Town Plan and Zoning Commission members, in denying plans for an eight-lot residential subdivision on the former Tuller School property, didn't buy the developer's definition of a "temporary turnaround" proposed as part of the project.

Joel Green, the lawyer representing neighbors on Marian and Little Brook roads who opposed the development, was pleased with the TPZ's denial Tuesday.

"Dead-end streets and cul-de-sacs create real problems for fire and safety personnel," Green said, referring to the applicants' argument that a road for the subdivision that dead-ends at a ballfield is a temporary turnaround. Green said dead-ends also "create issues for school buses, public works and the like."

The applicants, Christopher Cocco and Malgorzata Pickarski, argued that the dead end of Little Brook Road near a town ballfield was just a temporary turnaround that could, at some point, in the future be opened to traffic. That meant, they argued during the public hearing on the proposal last month, that the cul-de-sac they were creating at the other end of the road was allowed under the town's zoning regulations.

Zoning regulations do not allow cul-de-sacs that serve as the only ingress and egress to more than 10 homes. Planning Director Joseph Devonshuk said if the panel decided the development created a cul-de-sac, it would serve more than 14 homes.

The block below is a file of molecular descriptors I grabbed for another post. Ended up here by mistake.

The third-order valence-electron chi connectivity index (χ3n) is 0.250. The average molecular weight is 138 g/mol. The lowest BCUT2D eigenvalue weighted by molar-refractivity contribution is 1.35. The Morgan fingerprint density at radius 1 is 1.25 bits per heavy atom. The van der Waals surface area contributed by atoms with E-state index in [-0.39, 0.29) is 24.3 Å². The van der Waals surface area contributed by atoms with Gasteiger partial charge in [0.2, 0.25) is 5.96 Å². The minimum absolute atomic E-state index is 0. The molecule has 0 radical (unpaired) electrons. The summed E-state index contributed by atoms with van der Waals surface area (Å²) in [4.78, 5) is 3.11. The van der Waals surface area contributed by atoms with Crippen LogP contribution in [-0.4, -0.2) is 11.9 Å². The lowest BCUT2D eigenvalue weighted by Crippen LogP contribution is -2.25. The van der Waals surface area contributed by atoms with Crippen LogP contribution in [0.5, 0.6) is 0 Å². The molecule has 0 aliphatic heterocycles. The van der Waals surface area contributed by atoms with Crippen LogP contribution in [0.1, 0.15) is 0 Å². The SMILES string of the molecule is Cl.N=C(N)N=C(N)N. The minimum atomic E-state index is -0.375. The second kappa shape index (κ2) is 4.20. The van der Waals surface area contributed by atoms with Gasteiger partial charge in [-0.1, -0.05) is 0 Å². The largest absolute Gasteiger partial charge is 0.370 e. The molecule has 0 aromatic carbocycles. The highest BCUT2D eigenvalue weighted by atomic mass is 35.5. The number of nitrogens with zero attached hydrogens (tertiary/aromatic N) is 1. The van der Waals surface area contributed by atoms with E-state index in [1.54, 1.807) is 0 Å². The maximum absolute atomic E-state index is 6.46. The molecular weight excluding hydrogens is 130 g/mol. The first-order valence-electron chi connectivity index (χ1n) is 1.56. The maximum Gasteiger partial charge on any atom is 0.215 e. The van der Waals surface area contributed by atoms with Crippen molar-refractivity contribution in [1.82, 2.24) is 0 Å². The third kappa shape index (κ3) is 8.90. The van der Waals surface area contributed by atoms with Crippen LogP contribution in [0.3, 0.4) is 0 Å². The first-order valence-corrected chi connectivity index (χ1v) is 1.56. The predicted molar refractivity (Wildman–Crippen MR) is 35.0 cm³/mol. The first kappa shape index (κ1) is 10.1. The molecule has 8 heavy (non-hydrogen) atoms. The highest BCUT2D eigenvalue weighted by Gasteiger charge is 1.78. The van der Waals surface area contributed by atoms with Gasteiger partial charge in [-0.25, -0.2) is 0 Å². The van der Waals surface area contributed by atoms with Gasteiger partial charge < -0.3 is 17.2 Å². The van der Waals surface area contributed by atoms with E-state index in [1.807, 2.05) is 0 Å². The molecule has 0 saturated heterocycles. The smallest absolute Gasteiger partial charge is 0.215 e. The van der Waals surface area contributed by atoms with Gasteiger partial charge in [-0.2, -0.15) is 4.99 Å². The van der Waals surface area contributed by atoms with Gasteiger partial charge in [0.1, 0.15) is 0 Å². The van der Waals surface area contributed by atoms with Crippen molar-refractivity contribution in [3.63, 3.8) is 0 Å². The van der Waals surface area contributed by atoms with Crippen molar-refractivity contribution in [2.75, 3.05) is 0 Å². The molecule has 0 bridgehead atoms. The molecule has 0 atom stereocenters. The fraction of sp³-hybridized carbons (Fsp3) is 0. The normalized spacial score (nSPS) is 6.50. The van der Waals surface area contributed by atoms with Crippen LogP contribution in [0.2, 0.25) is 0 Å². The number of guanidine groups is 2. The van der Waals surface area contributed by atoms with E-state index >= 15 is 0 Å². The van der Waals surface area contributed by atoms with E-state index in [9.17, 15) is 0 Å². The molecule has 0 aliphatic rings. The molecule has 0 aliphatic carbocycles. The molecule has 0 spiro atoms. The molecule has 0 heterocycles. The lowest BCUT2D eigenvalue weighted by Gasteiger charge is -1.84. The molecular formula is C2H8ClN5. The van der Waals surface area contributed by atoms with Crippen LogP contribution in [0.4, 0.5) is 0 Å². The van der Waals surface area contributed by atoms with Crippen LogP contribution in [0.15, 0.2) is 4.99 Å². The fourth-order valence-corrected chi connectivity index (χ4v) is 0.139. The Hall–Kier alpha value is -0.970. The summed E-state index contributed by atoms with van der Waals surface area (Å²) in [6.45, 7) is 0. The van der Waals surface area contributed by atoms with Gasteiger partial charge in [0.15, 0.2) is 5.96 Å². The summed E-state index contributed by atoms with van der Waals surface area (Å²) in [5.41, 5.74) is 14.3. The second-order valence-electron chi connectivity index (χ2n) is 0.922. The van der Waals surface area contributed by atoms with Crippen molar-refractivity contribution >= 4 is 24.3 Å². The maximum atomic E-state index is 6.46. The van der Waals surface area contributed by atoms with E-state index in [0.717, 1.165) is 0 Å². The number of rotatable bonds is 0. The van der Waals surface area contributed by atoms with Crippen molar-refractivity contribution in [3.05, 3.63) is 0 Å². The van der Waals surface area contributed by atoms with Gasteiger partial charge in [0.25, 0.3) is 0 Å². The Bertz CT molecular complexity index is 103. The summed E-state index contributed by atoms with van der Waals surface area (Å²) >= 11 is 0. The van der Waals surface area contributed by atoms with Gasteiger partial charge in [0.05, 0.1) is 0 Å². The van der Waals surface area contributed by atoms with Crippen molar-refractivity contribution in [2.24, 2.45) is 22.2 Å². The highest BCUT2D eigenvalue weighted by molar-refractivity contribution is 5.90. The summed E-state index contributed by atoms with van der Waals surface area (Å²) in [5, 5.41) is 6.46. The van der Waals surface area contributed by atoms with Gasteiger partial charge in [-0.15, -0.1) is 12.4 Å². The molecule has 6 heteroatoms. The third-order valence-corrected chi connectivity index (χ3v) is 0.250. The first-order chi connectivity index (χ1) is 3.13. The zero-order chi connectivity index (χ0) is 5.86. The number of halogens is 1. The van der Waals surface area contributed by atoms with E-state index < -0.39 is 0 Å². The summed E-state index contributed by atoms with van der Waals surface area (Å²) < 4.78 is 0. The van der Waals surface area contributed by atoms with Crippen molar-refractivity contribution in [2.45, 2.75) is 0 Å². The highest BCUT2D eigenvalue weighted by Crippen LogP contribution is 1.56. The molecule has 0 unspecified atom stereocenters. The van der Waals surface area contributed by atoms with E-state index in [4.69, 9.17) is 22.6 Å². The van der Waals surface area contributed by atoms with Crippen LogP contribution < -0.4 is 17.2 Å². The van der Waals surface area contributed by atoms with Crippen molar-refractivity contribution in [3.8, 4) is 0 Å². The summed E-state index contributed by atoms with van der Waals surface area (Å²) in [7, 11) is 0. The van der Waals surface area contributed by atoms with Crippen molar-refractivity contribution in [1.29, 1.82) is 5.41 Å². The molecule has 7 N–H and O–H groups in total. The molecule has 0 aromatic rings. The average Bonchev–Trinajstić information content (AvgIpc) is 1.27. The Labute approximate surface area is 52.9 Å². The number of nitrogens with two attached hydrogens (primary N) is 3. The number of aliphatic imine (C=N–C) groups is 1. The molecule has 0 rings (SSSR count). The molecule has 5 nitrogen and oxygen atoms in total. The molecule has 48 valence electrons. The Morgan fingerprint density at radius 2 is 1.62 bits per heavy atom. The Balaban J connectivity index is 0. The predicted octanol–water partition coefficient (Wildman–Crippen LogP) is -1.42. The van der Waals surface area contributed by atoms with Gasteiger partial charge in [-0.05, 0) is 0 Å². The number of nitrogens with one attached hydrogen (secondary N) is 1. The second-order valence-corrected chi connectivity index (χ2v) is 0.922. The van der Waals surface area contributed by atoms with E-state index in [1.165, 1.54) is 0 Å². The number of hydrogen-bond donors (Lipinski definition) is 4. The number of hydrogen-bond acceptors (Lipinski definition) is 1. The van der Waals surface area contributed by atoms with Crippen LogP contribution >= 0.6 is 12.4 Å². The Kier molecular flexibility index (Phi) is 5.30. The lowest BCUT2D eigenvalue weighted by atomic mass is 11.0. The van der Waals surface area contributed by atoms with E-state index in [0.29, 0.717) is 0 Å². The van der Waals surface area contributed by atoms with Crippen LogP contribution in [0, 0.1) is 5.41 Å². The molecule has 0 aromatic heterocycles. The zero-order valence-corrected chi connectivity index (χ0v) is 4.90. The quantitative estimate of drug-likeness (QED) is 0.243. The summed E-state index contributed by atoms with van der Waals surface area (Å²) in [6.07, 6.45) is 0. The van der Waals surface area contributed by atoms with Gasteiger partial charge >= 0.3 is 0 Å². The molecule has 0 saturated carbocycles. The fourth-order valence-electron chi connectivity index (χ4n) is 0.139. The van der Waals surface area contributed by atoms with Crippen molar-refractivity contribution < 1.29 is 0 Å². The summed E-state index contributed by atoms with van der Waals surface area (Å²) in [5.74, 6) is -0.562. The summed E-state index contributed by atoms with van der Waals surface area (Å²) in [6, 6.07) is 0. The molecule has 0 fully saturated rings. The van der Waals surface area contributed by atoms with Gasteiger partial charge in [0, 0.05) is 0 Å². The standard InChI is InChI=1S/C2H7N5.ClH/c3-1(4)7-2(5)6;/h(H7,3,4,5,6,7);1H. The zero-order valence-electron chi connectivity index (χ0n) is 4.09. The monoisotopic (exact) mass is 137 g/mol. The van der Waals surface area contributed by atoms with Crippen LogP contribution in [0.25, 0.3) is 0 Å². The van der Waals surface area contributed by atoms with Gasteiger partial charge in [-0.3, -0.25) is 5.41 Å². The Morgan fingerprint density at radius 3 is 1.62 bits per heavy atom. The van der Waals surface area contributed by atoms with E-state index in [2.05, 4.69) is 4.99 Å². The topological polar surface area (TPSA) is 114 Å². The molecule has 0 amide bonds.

Under the proposal, two of the homes would have had driveways from Tuller Road, the rest from Little Brook. The former Tuller School building would have remained.

TPZ Commissioner James Kennelly said common sense would indicate the town would likely never continue the street through the park area. "This town is already starving for open space," Kennelly said. "The future here is never going to be anything than what it is."

Vice Chairman Seth Baratz said the street already ends in a cul-de-sac, and parking on the street people using the ballfield would continue.

"I think the cul-de-sac issue is the only issue we need to decide," Commissioner Matthew Wagner said, although Commissioner Richard Jacobs also had concerns about water runoff from the proposed homes to neighboring properties. "They don't need that extra water," Jacobs said. "This could really aggravate the situation."

Commissioner Patricia Jacobson, who visited the site, said, "It's a beautiful park ... It is crowded. I'm concerned about safety and the fact there's only one access for all those houses."